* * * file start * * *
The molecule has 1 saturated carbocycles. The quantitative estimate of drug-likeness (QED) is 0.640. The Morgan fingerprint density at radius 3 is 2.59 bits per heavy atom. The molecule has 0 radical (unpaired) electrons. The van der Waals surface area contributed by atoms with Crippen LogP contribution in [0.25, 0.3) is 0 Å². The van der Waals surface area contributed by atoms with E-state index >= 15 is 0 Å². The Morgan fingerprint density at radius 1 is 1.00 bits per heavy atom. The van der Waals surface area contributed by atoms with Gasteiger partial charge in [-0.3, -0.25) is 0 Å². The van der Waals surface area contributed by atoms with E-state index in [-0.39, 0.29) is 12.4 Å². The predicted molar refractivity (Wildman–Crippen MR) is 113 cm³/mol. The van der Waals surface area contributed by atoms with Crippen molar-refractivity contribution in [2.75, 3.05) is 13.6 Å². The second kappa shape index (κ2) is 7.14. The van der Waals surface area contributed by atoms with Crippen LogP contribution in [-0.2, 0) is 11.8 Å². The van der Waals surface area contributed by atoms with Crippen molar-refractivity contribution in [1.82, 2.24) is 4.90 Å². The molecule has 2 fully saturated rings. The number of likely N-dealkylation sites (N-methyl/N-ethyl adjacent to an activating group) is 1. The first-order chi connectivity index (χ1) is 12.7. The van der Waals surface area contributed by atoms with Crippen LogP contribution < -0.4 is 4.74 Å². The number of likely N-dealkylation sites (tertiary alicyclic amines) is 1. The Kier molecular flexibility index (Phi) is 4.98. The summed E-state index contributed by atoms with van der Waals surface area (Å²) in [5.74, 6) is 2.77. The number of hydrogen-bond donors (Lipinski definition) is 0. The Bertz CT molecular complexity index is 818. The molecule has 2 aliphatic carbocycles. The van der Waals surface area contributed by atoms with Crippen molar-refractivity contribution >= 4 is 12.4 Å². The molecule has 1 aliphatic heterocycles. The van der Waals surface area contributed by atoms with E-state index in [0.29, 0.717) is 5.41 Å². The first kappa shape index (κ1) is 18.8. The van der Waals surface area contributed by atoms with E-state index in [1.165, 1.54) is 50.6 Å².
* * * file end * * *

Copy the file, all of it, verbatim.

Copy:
The molecule has 1 saturated carbocycles. The quantitative estimate of drug-likeness (QED) is 0.640. The Morgan fingerprint density at radius 3 is 2.59 bits per heavy atom. The molecule has 0 radical (unpaired) electrons. The van der Waals surface area contributed by atoms with Crippen LogP contribution in [0.25, 0.3) is 0 Å². The van der Waals surface area contributed by atoms with E-state index >= 15 is 0 Å². The Morgan fingerprint density at radius 1 is 1.00 bits per heavy atom. The van der Waals surface area contributed by atoms with Gasteiger partial charge in [-0.3, -0.25) is 0 Å². The van der Waals surface area contributed by atoms with E-state index in [-0.39, 0.29) is 12.4 Å². The predicted molar refractivity (Wildman–Crippen MR) is 113 cm³/mol. The van der Waals surface area contributed by atoms with Crippen molar-refractivity contribution in [2.75, 3.05) is 13.6 Å². The second kappa shape index (κ2) is 7.14. The van der Waals surface area contributed by atoms with Crippen LogP contribution in [-0.2, 0) is 11.8 Å². The van der Waals surface area contributed by atoms with Crippen molar-refractivity contribution in [1.82, 2.24) is 4.90 Å². The molecule has 2 fully saturated rings. The number of likely N-dealkylation sites (N-methyl/N-ethyl adjacent to an activating group) is 1. The first-order chi connectivity index (χ1) is 12.7. The van der Waals surface area contributed by atoms with Crippen LogP contribution < -0.4 is 4.74 Å². The number of likely N-dealkylation sites (tertiary alicyclic amines) is 1. The Kier molecular flexibility index (Phi) is 4.98. The summed E-state index contributed by atoms with van der Waals surface area (Å²) in [5.74, 6) is 2.77. The number of hydrogen-bond donors (Lipinski definition) is 0. The Bertz CT molecular complexity index is 818. The molecule has 2 aliphatic carbocycles. The van der Waals surface area contributed by atoms with Crippen molar-refractivity contribution >= 4 is 12.4 Å². The molecule has 1 aliphatic heterocycles. The van der Waals surface area contributed by atoms with E-state index in [0.29, 0.717) is 5.41 Å². The first kappa shape index (κ1) is 18.8. The van der Waals surface area contributed by atoms with E-state index in [1.165, 1.54) is 50.6 Å².